1. Introduction

FEFF and IFEFFIT are amazing tools. Together and over the years, they have enabled the analysis and interpretation of many thousands of EXAFS experiments spanning an impressively broad range of scientific disciplines.

Unfortunately, each of these tools is quite difficult to use to its full capabilities. The lack of readily accessible, flexible, highly-capable high-level tools1 has, to some extent, limited the use of FEFF and IFEFFIT to relatively simple problem. Most examples of their use in the literature are restricted to fairly simple parameterization of a model structure that is calculated using FEFF in the most straight-forward manner.

Certainly examples exist of highly sophisticated used of FEFF and IFEFFIT. For instance, we see the clever use of multiple FEFF calculations on crystalline materials as analogs for metallo-organic environments by S. Kelly, et al. As another example, we find a very complete accounting of the effects of anti-site disorder in a crystal by S. Calvin, et al. Both of these examples, however, are the work of particularly dedicated and talented experts in the application of FEFF and IFEFFIT and both represent many months of painstaking effort to develop idiosyncratic analytical methodology.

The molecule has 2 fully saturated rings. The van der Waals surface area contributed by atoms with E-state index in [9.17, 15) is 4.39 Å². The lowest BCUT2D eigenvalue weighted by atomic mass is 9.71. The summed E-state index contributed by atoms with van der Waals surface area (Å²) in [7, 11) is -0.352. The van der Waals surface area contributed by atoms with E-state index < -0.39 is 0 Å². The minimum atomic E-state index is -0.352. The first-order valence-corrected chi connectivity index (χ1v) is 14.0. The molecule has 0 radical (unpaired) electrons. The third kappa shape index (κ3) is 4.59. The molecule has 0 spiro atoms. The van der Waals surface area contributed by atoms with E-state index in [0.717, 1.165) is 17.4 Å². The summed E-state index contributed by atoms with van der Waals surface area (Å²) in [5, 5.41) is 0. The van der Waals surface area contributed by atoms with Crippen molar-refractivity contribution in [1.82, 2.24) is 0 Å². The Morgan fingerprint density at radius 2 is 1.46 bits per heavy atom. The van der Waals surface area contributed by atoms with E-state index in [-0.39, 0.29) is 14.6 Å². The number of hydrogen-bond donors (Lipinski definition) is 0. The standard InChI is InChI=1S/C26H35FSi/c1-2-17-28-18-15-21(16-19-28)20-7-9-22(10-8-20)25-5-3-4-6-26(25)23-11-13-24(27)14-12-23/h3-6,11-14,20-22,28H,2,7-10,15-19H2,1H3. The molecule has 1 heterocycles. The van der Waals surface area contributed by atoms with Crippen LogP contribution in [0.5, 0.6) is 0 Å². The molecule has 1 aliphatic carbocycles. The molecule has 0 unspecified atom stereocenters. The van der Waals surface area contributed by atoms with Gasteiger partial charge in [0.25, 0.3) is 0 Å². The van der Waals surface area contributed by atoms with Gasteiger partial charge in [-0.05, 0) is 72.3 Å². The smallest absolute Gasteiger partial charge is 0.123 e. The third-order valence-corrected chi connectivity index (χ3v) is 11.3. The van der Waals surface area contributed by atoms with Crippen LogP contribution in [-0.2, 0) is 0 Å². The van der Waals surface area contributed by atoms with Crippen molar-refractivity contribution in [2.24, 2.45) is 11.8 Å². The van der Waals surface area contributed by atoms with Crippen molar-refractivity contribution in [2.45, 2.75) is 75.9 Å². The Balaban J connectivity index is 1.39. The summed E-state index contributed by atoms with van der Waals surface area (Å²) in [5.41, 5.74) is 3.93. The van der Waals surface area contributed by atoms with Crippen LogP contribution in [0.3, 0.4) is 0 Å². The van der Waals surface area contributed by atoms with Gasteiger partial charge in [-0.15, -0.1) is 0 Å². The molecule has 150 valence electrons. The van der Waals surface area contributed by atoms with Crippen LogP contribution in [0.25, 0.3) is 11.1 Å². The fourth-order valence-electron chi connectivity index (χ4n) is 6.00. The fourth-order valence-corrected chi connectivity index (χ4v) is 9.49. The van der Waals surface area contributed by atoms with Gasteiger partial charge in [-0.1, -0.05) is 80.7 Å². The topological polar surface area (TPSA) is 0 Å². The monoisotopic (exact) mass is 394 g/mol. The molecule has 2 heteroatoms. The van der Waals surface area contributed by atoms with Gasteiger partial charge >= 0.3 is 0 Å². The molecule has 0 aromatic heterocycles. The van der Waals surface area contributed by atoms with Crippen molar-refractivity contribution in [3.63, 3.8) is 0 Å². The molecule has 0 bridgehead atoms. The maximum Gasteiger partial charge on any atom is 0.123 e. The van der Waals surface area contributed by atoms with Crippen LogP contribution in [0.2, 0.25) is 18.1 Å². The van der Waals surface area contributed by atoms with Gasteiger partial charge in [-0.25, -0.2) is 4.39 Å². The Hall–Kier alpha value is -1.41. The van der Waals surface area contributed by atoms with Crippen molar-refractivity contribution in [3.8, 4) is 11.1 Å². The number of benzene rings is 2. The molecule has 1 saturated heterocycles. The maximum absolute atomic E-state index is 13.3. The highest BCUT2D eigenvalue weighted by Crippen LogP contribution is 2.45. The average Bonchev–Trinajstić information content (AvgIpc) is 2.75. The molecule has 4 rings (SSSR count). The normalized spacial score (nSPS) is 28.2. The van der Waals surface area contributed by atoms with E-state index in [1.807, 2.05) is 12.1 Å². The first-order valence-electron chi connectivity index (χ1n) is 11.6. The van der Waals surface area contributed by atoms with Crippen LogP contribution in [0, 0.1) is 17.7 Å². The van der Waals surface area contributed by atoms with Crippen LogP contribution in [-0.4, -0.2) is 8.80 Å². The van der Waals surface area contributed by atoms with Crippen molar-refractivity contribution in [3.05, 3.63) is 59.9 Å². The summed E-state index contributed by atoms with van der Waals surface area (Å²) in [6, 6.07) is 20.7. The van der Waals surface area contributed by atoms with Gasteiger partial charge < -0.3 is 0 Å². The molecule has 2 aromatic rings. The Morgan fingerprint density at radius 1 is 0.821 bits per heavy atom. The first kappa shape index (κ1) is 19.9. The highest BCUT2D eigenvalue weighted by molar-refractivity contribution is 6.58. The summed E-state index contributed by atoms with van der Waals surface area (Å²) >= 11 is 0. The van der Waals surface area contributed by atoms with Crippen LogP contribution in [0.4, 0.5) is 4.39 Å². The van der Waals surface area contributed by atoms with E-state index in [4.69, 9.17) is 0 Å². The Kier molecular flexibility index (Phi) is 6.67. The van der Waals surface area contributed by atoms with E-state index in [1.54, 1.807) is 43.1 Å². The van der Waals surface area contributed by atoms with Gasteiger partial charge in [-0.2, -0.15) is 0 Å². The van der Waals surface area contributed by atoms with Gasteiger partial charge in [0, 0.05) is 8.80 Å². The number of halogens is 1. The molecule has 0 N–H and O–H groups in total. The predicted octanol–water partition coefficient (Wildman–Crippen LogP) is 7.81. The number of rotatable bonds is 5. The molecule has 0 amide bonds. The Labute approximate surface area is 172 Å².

• S. Calvin, E. E. Carpenter, B. Ravel, V. G. Harris, and S. A. Morrison. Multiedge refinement of extended x-ray-absorption fine structure of manganese zinc ferrite nanoparticles. Phys. Rev. B, 66:224405, Dec 2002. doi:10.1103/PhysRevB.66.224405.
  • S. D. Kelly, K. M. Kemner, J. B. Fein, D. A. Fowle, M. I. Boyanov, B. A. Bunker, and N. Yee. X-ray absorption fine structure determination of pH-dependent U-bacterial cell wall interactions. Geochimica et Cosmochimica Acta, 66(22):3855 – 3871, 2002. doi:10.1016/S0016-7037(02)00947-X.